Most of the confusion on this issue comes out of how the word “scooter” is used. We always use this word to refer to Vespa and Genuine scooters etc., but the California Vehicle Code, for instance, defines “scooter” as something completely different from the Vespas and other scooters that we sell at Vespa Motorsport. Legally then, the scooters at Vespa Motorsport are either designated “motorcycles” (if they have 150cc or more) or “motor-driven cycles” (if they have fewer than 150cc). At the DMV page linked above, for instance, they show an image of a 49cc Yamaha and define it as a “motor-driven cycle” that requires an M1 motorcycle license.

Thus, a motorcycle license is required for all of the “scooters” we sell, and scooters with 150cc or more are freeway legal.

One caveat: if a scooter or motorcycle has 3 wheels, such as the Piaggio MP3, it does not require a motorcycle license in California. A class C, car license, will suffice for these. That being said, we still highly recommend a Motorcycle license to operate one of these vehicles.

How do I get an M1 license in California?

To get a motorcycle license in California, there are two easy steps:

Step 1: Take the DMV’s 25-question permit test. You can take a sample test, schedule an appointment, or find the motorcycle handbook all available on the DMV website Click here.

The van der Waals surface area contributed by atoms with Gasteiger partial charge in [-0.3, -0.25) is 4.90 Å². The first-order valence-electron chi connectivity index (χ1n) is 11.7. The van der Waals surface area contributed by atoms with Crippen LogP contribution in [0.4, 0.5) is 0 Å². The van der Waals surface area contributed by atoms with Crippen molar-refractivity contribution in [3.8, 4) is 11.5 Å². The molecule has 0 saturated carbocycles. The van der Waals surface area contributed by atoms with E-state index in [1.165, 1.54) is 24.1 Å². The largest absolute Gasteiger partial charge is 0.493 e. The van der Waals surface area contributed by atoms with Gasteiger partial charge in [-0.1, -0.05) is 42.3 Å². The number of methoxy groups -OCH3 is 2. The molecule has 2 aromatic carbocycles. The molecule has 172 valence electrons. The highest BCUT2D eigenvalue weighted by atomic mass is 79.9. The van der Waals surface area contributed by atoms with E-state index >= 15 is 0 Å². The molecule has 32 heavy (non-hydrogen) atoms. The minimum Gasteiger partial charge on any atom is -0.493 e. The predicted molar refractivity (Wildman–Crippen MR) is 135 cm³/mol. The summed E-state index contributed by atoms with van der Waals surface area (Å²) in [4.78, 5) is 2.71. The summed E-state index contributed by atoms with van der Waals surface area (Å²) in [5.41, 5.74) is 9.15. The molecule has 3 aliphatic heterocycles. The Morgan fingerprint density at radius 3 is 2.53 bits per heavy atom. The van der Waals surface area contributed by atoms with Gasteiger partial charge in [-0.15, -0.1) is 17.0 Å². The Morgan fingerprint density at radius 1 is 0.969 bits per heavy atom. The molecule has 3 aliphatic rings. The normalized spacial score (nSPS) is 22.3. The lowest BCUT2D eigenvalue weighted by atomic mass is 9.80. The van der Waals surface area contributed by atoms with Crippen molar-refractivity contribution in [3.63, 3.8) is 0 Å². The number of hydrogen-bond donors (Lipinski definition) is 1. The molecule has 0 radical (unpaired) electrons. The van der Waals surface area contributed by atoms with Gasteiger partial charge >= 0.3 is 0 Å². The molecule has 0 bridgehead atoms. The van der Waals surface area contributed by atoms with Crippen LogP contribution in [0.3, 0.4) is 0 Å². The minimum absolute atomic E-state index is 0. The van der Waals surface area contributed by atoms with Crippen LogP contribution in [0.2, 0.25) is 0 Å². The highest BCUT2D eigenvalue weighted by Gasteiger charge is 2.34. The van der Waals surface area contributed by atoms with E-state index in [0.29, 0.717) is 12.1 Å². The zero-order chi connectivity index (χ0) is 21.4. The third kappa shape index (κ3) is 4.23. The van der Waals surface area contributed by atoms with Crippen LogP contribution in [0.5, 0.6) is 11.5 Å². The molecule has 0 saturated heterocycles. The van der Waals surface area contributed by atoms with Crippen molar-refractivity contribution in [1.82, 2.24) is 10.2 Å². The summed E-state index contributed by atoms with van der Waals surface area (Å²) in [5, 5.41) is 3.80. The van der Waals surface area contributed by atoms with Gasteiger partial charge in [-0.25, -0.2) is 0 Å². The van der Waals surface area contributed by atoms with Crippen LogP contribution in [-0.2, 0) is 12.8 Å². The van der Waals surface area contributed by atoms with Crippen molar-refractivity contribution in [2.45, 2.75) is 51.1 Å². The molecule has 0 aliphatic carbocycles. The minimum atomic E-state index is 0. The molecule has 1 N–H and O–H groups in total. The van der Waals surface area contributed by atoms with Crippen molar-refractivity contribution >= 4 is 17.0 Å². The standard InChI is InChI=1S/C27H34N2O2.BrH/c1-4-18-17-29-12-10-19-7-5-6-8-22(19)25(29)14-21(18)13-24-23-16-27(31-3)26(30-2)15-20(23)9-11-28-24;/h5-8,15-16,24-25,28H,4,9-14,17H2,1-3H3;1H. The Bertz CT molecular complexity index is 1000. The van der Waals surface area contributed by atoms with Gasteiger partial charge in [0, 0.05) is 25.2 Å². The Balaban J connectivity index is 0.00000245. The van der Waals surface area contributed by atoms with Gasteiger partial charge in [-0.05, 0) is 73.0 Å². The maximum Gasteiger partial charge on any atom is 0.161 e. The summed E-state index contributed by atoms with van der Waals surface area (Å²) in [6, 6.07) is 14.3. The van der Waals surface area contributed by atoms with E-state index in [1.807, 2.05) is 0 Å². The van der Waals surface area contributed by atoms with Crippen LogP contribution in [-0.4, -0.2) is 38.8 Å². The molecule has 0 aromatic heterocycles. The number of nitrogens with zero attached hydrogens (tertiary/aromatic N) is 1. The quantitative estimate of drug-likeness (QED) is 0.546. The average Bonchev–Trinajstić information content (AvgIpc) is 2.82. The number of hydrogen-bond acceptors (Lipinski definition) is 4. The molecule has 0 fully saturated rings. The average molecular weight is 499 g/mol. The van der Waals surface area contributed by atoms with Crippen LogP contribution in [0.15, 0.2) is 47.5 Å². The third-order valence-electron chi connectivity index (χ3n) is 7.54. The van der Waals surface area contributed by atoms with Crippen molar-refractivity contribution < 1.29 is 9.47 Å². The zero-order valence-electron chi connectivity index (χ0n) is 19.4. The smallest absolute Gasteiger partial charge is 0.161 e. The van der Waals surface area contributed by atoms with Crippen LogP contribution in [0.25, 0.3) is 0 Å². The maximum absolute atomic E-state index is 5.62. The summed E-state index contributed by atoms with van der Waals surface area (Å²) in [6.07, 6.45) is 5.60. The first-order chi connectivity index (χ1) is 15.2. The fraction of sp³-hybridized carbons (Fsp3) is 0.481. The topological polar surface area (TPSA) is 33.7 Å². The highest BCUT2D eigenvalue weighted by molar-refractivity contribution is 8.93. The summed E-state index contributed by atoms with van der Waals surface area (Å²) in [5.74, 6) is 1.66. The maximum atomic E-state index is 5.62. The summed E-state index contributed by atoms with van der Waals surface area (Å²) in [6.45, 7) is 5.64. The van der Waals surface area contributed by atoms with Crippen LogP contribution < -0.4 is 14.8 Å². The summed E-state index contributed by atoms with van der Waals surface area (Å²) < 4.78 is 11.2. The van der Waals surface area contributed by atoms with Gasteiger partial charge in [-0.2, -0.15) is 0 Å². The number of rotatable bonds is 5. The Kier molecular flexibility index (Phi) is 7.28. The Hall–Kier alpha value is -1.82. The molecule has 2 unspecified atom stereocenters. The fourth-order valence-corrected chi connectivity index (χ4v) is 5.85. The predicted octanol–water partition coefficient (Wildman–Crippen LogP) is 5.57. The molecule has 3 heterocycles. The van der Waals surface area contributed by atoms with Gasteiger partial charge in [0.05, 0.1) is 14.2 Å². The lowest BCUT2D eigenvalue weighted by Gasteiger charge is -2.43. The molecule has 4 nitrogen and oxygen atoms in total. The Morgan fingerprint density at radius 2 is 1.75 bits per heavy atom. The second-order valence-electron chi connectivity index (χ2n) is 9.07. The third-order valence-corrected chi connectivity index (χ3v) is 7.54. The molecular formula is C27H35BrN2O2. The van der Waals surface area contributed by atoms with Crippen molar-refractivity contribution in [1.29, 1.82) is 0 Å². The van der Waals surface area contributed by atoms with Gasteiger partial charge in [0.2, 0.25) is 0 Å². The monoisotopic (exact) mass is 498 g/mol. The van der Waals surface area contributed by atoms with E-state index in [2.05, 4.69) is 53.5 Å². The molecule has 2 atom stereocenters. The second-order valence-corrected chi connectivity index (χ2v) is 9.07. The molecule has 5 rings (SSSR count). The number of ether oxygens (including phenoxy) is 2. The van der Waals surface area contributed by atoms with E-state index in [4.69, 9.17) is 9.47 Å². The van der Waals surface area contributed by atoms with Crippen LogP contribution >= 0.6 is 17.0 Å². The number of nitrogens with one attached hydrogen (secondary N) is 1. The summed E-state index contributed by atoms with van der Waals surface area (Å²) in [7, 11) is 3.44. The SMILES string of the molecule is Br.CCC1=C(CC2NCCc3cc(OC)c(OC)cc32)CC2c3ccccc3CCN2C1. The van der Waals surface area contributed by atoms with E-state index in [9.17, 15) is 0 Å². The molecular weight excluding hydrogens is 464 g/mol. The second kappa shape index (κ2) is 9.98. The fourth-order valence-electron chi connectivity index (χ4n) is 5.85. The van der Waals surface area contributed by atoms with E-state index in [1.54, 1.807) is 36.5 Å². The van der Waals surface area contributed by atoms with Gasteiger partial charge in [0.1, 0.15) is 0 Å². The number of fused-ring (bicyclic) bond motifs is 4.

Step 2: Take a motorcycle safety course (OR take the DMV’s driving test after you complete step 1).

That’s it! The good news is that getting a license in California is a pretty easy, 2-step process. The further good news is that once you get an M1 permit or an M1 license, you can visit Vespa Motorsport and test-drive some of our scooters!

Should I Take a Motorcycle Safety Course?

Anytime someone without a motorcycle license visits Vespa Motorsport, we recommend that they take a CHP-certified motorcycle safety class. There are many advantages to these classes and they’re a fun and enlightening way to get introduced to the world of two wheels.

The advantages to a safety course are many:

  • Safety courses emphasize defensive driving.
  • A CHP-certified course means you do not have to take the DMV’s driving test.
  • Insurance companies offer lower insurance rates to graduates.
  • You’ll be a safer rider!

In fact, we’ve never had someone visit our shop and tell us they regretted taking a safety course. Everyone swears by it!

If you are here in San Diego County, you can find the nearest CHP-certified motorcycle safety course by visiting the website of the California Motorcycle Safety Foundation. Alternately, if you’re in the city of San Diego, check out the Pacific Safety Council, our local CHP- and MSF-certified course location.

Once you have an M1 license or permit, you’re legal to participate in the Vespa Motorsport test-drive program!